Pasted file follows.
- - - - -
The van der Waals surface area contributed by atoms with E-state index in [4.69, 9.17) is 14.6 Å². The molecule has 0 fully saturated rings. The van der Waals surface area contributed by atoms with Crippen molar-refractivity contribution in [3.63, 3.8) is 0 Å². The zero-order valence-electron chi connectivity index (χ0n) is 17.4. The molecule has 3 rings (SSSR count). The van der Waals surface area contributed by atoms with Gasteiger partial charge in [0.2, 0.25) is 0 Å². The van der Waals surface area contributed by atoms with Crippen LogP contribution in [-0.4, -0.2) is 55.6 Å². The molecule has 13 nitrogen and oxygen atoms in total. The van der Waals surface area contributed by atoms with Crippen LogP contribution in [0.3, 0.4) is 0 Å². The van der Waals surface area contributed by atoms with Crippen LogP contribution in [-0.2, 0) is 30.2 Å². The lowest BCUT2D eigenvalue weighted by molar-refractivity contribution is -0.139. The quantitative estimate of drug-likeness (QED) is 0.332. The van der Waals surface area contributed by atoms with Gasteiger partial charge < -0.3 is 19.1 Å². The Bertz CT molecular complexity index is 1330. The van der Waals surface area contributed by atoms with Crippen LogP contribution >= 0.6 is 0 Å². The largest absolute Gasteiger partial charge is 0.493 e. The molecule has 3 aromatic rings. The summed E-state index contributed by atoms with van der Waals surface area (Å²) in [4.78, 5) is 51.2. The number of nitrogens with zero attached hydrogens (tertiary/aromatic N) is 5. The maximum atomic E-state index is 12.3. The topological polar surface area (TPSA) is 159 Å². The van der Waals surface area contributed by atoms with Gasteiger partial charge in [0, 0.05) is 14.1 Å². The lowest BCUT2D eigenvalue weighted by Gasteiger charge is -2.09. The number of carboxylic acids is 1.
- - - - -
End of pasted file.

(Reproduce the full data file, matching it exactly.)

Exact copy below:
The van der Waals surface area contributed by atoms with E-state index in [4.69, 9.17) is 14.6 Å². The molecule has 0 fully saturated rings. The van der Waals surface area contributed by atoms with Crippen molar-refractivity contribution in [3.63, 3.8) is 0 Å². The zero-order valence-electron chi connectivity index (χ0n) is 17.4. The molecule has 3 rings (SSSR count). The van der Waals surface area contributed by atoms with Gasteiger partial charge in [0.2, 0.25) is 0 Å². The van der Waals surface area contributed by atoms with Crippen LogP contribution in [-0.4, -0.2) is 55.6 Å². The molecule has 13 nitrogen and oxygen atoms in total. The van der Waals surface area contributed by atoms with Crippen LogP contribution in [0.3, 0.4) is 0 Å². The van der Waals surface area contributed by atoms with Crippen LogP contribution in [-0.2, 0) is 30.2 Å². The lowest BCUT2D eigenvalue weighted by molar-refractivity contribution is -0.139. The quantitative estimate of drug-likeness (QED) is 0.332. The van der Waals surface area contributed by atoms with Gasteiger partial charge < -0.3 is 19.1 Å². The Bertz CT molecular complexity index is 1330. The van der Waals surface area contributed by atoms with Crippen LogP contribution >= 0.6 is 0 Å². The largest absolute Gasteiger partial charge is 0.493 e. The molecule has 3 aromatic rings. The summed E-state index contributed by atoms with van der Waals surface area (Å²) in [4.78, 5) is 51.2. The number of nitrogens with zero attached hydrogens (tertiary/aromatic N) is 5. The maximum atomic E-state index is 12.3. The topological polar surface area (TPSA) is 159 Å². The van der Waals surface area contributed by atoms with Gasteiger partial charge in [0, 0.05) is 14.1 Å². The lowest BCUT2D eigenvalue weighted by Gasteiger charge is -2.09. The number of carboxylic acids is 1.